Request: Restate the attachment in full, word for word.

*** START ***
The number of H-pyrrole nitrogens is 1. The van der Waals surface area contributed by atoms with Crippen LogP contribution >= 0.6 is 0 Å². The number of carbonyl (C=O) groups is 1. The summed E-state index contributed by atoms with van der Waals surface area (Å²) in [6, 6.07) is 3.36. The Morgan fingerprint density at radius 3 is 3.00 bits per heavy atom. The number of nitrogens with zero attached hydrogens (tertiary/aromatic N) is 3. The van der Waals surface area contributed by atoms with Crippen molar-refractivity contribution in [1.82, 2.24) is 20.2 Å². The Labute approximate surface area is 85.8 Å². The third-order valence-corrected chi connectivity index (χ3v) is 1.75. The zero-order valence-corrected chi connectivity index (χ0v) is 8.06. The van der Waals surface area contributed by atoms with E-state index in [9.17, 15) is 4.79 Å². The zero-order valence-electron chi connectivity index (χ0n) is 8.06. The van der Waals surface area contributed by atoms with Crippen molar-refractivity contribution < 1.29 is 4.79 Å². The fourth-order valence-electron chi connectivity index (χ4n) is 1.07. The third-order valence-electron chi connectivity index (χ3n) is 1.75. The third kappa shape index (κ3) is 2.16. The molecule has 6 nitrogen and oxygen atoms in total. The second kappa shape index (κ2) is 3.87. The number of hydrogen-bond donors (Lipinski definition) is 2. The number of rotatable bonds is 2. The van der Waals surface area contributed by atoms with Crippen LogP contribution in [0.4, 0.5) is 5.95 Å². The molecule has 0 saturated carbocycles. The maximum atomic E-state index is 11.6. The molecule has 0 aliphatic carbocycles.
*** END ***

The number of H-pyrrole nitrogens is 1. The van der Waals surface area contributed by atoms with Crippen LogP contribution >= 0.6 is 0 Å². The number of carbonyl (C=O) groups is 1. The summed E-state index contributed by atoms with van der Waals surface area (Å²) in [6, 6.07) is 3.36. The Morgan fingerprint density at radius 3 is 3.00 bits per heavy atom. The number of nitrogens with zero attached hydrogens (tertiary/aromatic N) is 3. The van der Waals surface area contributed by atoms with Crippen molar-refractivity contribution in [1.82, 2.24) is 20.2 Å². The Labute approximate surface area is 85.8 Å². The third-order valence-corrected chi connectivity index (χ3v) is 1.75. The zero-order valence-corrected chi connectivity index (χ0v) is 8.06. The van der Waals surface area contributed by atoms with E-state index in [9.17, 15) is 4.79 Å². The zero-order valence-electron chi connectivity index (χ0n) is 8.06. The van der Waals surface area contributed by atoms with Crippen molar-refractivity contribution < 1.29 is 4.79 Å². The fourth-order valence-electron chi connectivity index (χ4n) is 1.07. The third-order valence-electron chi connectivity index (χ3n) is 1.75. The third kappa shape index (κ3) is 2.16. The molecule has 6 nitrogen and oxygen atoms in total. The second kappa shape index (κ2) is 3.87. The number of hydrogen-bond donors (Lipinski definition) is 2. The number of rotatable bonds is 2. The van der Waals surface area contributed by atoms with Crippen LogP contribution in [0.4, 0.5) is 5.95 Å². The molecule has 0 saturated carbocycles. The maximum atomic E-state index is 11.6. The molecule has 0 aliphatic carbocycles.